Animal hoarders—once described as “collectors” whose good intentions had gone wrong—are now recognized as individuals with a mental illness that can cause criminal behavior with horrific consequences for animals, the hoarders’ families, and their communities.
According to the Humane Society of the United States, there are a quarter of a million animals who become victims to animal hoarders each year.
Pet hoarding is a mental illness and is most simply defined as keeping an unusual number of pets without possessing the ability to properly house or care for them, while simultaneously denying this inability.
Anyone can become a pet hoarder, but statistically, most are female, half are over age 60 and most live alone
Pet hoarding almost always starts out slowly –
with a manageable handful of pets — but then over time, the number of animals becomes not only unmanageable, but completely out-of-control and a dangerous health hazard to the pet owner and the pets. There red flags that a pet owner situation is slipping, or has slipped, from normal and manageable to being a situation requiring intervention.
Here are the fundamental warning signs:
Hoarders have numerous animals and may not know the total number of animals in their care.
Animals are not well socialized and may be very thin and/or lethargic.
Fleas and rodents are present
Hoarders are unable to provide minimal levels of nutrition, sanitation, shelter and veterinary care.
Hoarders are usually in denial about their inability to provide care and about the impact on the animals and their home and other people who live on the property.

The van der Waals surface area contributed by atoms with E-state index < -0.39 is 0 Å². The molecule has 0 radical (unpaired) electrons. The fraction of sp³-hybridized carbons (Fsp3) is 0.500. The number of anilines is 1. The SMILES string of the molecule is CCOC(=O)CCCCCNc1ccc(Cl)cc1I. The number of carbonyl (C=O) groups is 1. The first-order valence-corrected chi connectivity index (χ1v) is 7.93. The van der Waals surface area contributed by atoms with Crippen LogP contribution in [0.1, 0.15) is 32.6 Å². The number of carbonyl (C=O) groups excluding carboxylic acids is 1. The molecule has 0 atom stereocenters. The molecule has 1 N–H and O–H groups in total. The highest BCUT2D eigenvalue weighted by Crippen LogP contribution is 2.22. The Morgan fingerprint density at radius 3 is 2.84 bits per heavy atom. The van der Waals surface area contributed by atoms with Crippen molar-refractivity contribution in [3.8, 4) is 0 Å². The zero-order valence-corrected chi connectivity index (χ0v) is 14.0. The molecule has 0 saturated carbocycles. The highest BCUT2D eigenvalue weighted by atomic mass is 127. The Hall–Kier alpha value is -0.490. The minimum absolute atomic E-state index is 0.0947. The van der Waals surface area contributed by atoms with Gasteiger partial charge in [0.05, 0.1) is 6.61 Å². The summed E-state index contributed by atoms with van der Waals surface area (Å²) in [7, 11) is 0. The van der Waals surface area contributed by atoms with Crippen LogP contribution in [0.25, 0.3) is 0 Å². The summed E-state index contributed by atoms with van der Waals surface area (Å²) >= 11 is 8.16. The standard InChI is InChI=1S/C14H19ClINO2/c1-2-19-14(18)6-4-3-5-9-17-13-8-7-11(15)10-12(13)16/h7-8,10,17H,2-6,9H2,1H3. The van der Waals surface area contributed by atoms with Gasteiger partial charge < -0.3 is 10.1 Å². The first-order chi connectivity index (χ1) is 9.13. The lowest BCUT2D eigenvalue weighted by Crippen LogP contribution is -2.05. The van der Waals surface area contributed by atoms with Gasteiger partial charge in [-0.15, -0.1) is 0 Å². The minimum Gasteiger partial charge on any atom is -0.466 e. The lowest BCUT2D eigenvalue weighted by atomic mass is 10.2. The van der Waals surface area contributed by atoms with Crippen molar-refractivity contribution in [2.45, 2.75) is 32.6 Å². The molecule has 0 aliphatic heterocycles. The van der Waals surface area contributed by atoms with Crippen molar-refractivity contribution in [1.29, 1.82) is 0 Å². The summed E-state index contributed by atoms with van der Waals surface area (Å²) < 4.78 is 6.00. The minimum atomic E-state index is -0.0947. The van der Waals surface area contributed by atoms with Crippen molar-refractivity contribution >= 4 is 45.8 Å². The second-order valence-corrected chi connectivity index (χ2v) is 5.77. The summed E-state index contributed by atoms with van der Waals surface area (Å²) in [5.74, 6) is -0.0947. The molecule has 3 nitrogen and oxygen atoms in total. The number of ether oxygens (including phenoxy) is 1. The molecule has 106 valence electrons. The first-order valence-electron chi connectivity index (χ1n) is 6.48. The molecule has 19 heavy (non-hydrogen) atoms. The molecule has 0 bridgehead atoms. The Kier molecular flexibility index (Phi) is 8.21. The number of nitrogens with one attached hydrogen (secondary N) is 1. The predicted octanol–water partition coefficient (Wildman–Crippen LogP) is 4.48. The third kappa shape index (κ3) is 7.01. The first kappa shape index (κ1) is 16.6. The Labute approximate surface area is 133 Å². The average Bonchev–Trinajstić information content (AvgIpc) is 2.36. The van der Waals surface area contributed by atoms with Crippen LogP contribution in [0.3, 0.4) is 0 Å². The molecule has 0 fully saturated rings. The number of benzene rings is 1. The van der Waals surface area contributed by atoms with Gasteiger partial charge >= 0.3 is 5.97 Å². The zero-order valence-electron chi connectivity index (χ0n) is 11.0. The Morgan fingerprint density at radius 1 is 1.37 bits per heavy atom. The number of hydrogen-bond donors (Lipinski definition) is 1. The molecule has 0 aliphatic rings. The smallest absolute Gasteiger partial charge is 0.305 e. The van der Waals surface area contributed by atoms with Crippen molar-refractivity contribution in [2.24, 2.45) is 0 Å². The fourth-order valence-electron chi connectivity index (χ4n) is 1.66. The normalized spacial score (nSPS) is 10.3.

In more than 75% of investigated cases, pet feces and urine are in the hoarder’s home.
Sick or dead animals are discovered in nearly 100% of the cases; and in 60% of these cases, hoarders denied there was a problem.
Hoarders are unable to part with an animal.
Home is filthy and deteriorated (ie: broken windows and furniture, holes in walls or floor, extreme clutter, owner is possibly collecting more than animals).
Hoarder is isolated from the community and appear to also neglect themselves.
Gary Patronek, VMD, PhD and founder of the Hoarding of Animals Research Consortium (HARC) says most pet hoarders fall into one of three categories:
They begin rescuing or helping animals in a small way and/or acquire pets passively but become overwhelmed by their growing pet population and inability to say no. People in this category tend to be the most willing to consider downsizing when offered help.
The people in this group are driven by an extreme sense of mission. Patronek says a profound fear of death and/or loss drives them. Caring for animals provides a strong sense of identity; losing the animals is a loss of who they are. When Animal Services finds this type of hoarder the first options are offering help and negotiated settlements. If the hoarder cannot or will not improve conditions for the animal, sometimes confiscation and prosecution become necessary.
These people may be true sociopaths. Exploiter hoarders lack empathy for people or animals. They are manipulative, cunning and can be vicious. Prosecuting them with every legal option is often the only path to saving the animals and a successful intervention.
If you suspect a hoarding situation it is your duty to report the situation to Flagler Animal Services or Palm Coast Animal Services.
Even if this person is someone you love and you fear they may get into legal trouble, the situation is inhumane for all involved and must be brought to an end as soon as possible. Help is available to people suffering from pet hoarding, but part of the definition of a pet hoarder is denial, so it really does take an outside person to make the first move.
Animal hoarding cases do not have to end with criminal prosecution of the hoarder. Humane intervention is usually employed. What is important is to get the animals out, to eliminate the possibility of the hoarder obtaining new animals and to get long term help for the person suffering with the mental illness.